The Karen, a group of people living in the jungles between Thailand and Myanmar, consider gibbon intestines stewed in feces a delicacy. People liken them to anything from steak to candy to a milkshake depending on how gullible you look. Gibbons haven't had much luck around Chiang Mai either, where poachers have stolen babies to sell as pets and their habitat is quickly being replaced with farmland to feed humans. But things aren't hopeless - organizations like Treetop Asia (of Flight of the Gibbon fame) are working to not only reintroduce gibbons, but rebuild their habitat as well.
First off, calling a gibbon a 'monkey' is insulting. Gibbons are apes, just like chimpanzees, gorillas, you and everyone you know. They aren't smart enough to use tools or say strange things in sign language, so they're generally classified as 'lesser apes'. That's also kind of insulting.
Gibbons live only in Southeast Asia. There are many different kinds but the one we're talking about is the lar gibbon, which inhabits a narrow band from the very south of China, through Thailand and all the way down to the tip of Malaysia. They're largely gone from China, where they've all been eaten or pushed into Myanmar, and habitat loss in Thailand has drastically reduced their numbers. Poachers have also preyed on them for decades, killing mother gibbons and taking their babies to be sold into the pet trade. You may have seen some of these on the streets of Pattaya, Patong or other such upstanding areas.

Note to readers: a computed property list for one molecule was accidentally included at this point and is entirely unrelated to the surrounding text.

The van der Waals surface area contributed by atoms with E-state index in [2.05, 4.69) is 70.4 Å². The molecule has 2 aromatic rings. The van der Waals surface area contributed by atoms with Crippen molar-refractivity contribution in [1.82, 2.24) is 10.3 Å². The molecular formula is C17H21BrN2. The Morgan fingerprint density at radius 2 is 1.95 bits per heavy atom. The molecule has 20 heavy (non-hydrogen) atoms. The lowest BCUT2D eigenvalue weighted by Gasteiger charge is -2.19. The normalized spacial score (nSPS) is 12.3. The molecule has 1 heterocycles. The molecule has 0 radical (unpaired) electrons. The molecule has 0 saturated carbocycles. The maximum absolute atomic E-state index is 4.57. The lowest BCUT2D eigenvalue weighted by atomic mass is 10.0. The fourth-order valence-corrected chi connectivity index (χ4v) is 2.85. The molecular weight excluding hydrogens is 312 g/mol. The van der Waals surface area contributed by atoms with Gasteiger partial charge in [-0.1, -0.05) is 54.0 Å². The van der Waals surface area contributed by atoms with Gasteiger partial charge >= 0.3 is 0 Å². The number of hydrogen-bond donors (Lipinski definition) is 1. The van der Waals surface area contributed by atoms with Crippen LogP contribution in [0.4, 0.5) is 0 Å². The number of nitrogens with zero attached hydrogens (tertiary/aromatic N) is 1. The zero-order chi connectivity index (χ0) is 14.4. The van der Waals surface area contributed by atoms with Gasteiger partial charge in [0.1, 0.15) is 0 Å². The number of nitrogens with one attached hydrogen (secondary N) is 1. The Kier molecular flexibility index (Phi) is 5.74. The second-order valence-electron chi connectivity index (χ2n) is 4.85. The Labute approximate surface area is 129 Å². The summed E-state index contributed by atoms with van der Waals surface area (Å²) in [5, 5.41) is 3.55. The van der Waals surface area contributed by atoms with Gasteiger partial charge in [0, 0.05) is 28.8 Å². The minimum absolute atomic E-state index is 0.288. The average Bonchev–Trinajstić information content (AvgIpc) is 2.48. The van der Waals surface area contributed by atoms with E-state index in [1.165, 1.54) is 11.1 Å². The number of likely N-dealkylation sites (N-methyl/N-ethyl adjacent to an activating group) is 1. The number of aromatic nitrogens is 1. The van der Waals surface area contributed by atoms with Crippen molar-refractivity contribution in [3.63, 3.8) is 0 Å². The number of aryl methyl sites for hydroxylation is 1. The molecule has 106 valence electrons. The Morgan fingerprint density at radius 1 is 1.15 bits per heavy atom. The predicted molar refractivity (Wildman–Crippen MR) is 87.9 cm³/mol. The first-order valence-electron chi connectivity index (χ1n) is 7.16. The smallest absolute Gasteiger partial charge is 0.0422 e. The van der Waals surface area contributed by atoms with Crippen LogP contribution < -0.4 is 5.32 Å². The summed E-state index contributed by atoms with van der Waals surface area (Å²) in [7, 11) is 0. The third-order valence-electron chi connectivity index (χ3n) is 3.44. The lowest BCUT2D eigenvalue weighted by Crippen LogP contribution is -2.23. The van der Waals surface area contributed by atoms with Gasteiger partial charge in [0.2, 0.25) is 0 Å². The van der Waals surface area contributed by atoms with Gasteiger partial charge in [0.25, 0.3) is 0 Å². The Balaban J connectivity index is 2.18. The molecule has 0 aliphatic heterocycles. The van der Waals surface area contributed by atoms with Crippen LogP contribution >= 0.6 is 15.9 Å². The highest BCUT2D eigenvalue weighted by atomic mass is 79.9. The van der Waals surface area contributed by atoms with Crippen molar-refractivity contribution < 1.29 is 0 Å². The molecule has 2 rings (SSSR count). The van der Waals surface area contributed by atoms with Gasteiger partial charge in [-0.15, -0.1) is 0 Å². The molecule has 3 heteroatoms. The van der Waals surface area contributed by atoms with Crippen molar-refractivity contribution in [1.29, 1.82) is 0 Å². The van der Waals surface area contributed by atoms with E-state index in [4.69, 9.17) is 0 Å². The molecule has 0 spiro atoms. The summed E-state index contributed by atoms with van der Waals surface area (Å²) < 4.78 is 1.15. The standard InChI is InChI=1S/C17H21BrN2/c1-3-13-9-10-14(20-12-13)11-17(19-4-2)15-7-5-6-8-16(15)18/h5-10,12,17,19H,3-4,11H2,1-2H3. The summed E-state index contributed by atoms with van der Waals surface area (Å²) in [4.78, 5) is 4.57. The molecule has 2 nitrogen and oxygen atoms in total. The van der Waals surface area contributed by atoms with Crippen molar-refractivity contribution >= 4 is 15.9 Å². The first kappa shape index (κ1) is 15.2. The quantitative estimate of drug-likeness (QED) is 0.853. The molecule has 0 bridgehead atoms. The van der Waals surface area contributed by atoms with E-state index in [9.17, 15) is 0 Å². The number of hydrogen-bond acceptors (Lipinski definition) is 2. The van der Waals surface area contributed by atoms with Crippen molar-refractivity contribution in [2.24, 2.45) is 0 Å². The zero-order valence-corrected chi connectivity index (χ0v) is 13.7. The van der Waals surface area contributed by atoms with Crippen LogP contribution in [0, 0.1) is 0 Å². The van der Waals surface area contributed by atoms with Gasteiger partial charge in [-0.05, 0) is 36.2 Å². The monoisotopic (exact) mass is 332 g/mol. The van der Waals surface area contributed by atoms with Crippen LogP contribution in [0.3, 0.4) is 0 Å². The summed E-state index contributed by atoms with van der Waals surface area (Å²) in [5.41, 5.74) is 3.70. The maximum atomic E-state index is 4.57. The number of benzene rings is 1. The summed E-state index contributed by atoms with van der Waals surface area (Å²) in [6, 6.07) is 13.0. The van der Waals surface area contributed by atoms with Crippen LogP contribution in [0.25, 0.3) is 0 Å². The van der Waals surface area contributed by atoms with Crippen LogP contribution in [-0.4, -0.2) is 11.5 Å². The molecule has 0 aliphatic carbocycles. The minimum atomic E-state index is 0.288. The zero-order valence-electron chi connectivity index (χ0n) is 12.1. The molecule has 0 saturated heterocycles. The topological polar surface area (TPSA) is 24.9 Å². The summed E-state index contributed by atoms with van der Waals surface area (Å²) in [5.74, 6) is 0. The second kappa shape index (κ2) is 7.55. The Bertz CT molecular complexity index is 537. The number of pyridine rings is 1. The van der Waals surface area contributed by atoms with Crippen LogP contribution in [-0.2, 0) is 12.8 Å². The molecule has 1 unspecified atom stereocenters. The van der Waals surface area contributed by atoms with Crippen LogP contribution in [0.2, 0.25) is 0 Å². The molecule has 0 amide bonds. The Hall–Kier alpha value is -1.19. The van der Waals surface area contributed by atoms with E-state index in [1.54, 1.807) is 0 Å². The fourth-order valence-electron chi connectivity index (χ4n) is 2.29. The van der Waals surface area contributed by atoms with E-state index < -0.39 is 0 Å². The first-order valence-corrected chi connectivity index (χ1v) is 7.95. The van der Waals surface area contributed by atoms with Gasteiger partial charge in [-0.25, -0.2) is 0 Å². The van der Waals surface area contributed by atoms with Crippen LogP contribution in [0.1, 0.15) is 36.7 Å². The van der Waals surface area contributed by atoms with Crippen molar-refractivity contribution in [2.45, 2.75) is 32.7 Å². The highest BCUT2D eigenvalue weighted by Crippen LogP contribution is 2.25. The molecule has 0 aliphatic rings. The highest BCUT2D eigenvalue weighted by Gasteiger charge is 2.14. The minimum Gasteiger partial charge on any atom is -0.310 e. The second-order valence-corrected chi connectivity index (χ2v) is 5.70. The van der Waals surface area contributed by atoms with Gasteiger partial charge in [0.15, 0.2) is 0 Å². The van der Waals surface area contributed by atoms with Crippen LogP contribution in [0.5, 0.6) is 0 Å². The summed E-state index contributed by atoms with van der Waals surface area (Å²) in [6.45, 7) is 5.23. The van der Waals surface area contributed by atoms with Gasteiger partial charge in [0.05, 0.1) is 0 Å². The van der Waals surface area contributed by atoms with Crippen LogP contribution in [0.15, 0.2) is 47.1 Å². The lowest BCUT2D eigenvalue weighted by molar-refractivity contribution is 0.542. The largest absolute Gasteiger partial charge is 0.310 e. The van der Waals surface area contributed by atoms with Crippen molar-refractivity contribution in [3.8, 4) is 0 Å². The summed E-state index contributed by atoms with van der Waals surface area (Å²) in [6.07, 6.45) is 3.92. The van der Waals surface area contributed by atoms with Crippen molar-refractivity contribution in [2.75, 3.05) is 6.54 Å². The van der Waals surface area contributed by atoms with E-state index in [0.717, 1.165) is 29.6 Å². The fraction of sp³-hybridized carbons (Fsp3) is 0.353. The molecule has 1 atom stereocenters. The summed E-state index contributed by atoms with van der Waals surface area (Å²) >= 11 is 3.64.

The hills around Chiang Mai were once home to many gibbons, but now they only exist deep in the interior of Doi Suthep National Park and are rarely seen. In the forests of Mae On and Mae Kampong, about 45 minutes east of town, the folks at Flight of the Gibbon are raising gibbons and filling valleys with fruit trees in an effort to build them a home.
You probably know Flight of the Gibbon from their awesome jungle zipline courses. Even though there are now at least five companies that offer something similar, Flight of the Gibbon seems to be the only one that actually runs its own conservation programs supported with their own profits. If you'd like to see what they do, they often organize tree plantings where you can get your hands dirty in the jungle.If you're interested in helping out, or even just checking out their ziplines, you can find more information on treetopasia.com.